4. Own a business or run a side hustle
The wealthiest people in the world are not employees, but owners.
Maybe they own stocks, real estate, or their own business, but they’re at the top and get the majority of the profits before it trickles down to the rest of the organization.
Though I’d say owning stocks or real estate is essentially like running a business, we’re going to focus on building wealth through entrepreneurship.
So let’s get started. What talent, quality about you, or interest in a subject separates you from other people? That’s where you should consider starting a business or side hustle.
What do you spend most of your time thinking, reading, or talking about? That could be a major opportunity.
Then work your butt off to get this business churning a steady profit for a few decades. Those profits alone can help you quit your 9 to 5 job to focus on it full time, and ultimately make 10 times as much money.
Keep in mind, if you near the figure you need, you now have the option to sell the business for a hefty sum and retire. That could be your checkmate into retirement.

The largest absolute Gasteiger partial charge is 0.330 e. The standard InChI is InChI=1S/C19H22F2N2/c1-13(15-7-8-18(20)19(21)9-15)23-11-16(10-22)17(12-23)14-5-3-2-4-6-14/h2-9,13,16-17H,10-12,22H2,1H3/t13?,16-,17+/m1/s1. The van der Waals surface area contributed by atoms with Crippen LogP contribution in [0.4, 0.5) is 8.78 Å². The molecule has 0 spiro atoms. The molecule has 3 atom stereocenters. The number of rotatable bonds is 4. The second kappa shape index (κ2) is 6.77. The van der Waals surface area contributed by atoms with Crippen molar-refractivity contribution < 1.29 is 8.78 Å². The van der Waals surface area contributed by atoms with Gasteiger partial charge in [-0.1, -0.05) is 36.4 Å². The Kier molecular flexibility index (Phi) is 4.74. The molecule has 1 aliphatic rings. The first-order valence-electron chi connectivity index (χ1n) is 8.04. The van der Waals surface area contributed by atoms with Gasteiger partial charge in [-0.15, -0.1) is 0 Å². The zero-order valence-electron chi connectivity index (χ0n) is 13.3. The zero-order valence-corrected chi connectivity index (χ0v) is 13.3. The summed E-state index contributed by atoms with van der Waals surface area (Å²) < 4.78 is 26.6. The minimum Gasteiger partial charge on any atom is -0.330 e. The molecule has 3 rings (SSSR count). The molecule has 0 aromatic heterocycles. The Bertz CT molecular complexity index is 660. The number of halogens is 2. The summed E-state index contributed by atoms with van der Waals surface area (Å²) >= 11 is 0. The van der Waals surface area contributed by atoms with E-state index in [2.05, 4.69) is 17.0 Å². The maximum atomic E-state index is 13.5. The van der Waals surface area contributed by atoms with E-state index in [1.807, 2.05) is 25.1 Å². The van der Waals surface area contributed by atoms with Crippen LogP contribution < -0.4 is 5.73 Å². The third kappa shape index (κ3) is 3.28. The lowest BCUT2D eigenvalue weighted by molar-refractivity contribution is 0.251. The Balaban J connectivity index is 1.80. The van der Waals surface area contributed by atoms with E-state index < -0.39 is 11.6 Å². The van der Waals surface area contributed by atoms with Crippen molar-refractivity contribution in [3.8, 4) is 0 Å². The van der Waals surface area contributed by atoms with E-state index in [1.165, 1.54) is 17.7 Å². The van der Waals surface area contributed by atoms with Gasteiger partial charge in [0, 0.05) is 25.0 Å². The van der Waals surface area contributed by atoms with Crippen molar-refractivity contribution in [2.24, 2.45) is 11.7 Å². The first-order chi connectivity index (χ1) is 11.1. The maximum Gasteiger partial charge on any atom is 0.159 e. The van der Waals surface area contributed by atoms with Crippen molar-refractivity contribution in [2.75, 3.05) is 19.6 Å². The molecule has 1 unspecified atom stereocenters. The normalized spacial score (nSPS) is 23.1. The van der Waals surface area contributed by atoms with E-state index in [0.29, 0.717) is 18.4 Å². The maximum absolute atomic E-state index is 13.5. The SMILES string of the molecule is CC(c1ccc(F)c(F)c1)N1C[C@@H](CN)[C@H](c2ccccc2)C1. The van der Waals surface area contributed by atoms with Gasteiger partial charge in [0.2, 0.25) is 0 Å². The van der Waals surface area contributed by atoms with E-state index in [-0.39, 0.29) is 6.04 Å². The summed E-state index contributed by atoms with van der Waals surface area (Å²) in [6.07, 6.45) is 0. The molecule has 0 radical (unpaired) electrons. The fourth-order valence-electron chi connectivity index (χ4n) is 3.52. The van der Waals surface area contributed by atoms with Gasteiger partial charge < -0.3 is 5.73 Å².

5. Have a freedom mindset
Willpower will quickly fade away if you don’t remember your goal: total freedom.
So with every financial decision, ask yourself does this help me get closer to freedom or farther away?
What might help you when tempted to splurge on an item you don’t need is playing this scenario in your head: Would you rather buy it now, or be able to afford 10 of them in 10 years?
Maybe I’m naturally a long-term thinker and skilled at building wealth, but that logic wins every time for me. Delay the purchase and save, instead of pay and suffer later.
You can also order my book Freedom Mindset to get a better idea of this mentality that leads to financial freedom and the life of your dreams.
Financial Freedom At 40 Wrap Up
If retiring the year after your 39th birthday is your mission, I applaud you. That’s a noble goal.
Yet it’s going to take unbreakable commitment to get the job down, and some luck. You can’t control some circumstances, but you can be a minimalist, save 50% of your income, choose smart investments, start a business, and have a freedom mindset.
Best of luck to you! Go do this thing.
What’s your best tip for reaching financial freedom?